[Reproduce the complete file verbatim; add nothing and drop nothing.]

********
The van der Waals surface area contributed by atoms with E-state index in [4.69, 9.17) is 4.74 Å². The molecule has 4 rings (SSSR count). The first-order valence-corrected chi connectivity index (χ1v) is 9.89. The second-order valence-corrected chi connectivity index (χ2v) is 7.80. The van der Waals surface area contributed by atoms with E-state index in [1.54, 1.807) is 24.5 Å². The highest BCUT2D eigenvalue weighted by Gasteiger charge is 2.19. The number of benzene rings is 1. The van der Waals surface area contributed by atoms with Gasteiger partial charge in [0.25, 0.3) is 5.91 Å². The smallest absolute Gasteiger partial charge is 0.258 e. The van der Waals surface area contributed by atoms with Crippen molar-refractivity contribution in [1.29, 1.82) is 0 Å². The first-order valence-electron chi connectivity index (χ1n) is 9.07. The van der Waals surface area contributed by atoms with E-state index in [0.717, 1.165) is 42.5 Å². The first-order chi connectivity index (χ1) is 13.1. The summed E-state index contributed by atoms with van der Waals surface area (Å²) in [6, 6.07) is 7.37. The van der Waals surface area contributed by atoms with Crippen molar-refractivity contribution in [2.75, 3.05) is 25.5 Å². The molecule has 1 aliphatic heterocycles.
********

The van der Waals surface area contributed by atoms with E-state index in [4.69, 9.17) is 4.74 Å². The molecule has 4 rings (SSSR count). The first-order valence-corrected chi connectivity index (χ1v) is 9.89. The second-order valence-corrected chi connectivity index (χ2v) is 7.80. The van der Waals surface area contributed by atoms with E-state index in [1.54, 1.807) is 24.5 Å². The highest BCUT2D eigenvalue weighted by Gasteiger charge is 2.19. The number of benzene rings is 1. The van der Waals surface area contributed by atoms with Gasteiger partial charge in [0.25, 0.3) is 5.91 Å². The smallest absolute Gasteiger partial charge is 0.258 e. The van der Waals surface area contributed by atoms with Crippen molar-refractivity contribution in [1.29, 1.82) is 0 Å². The first-order valence-electron chi connectivity index (χ1n) is 9.07. The van der Waals surface area contributed by atoms with E-state index in [0.717, 1.165) is 42.5 Å². The first-order chi connectivity index (χ1) is 13.1. The summed E-state index contributed by atoms with van der Waals surface area (Å²) in [6, 6.07) is 7.37. The van der Waals surface area contributed by atoms with Crippen molar-refractivity contribution in [2.75, 3.05) is 25.5 Å². The molecule has 1 aliphatic heterocycles.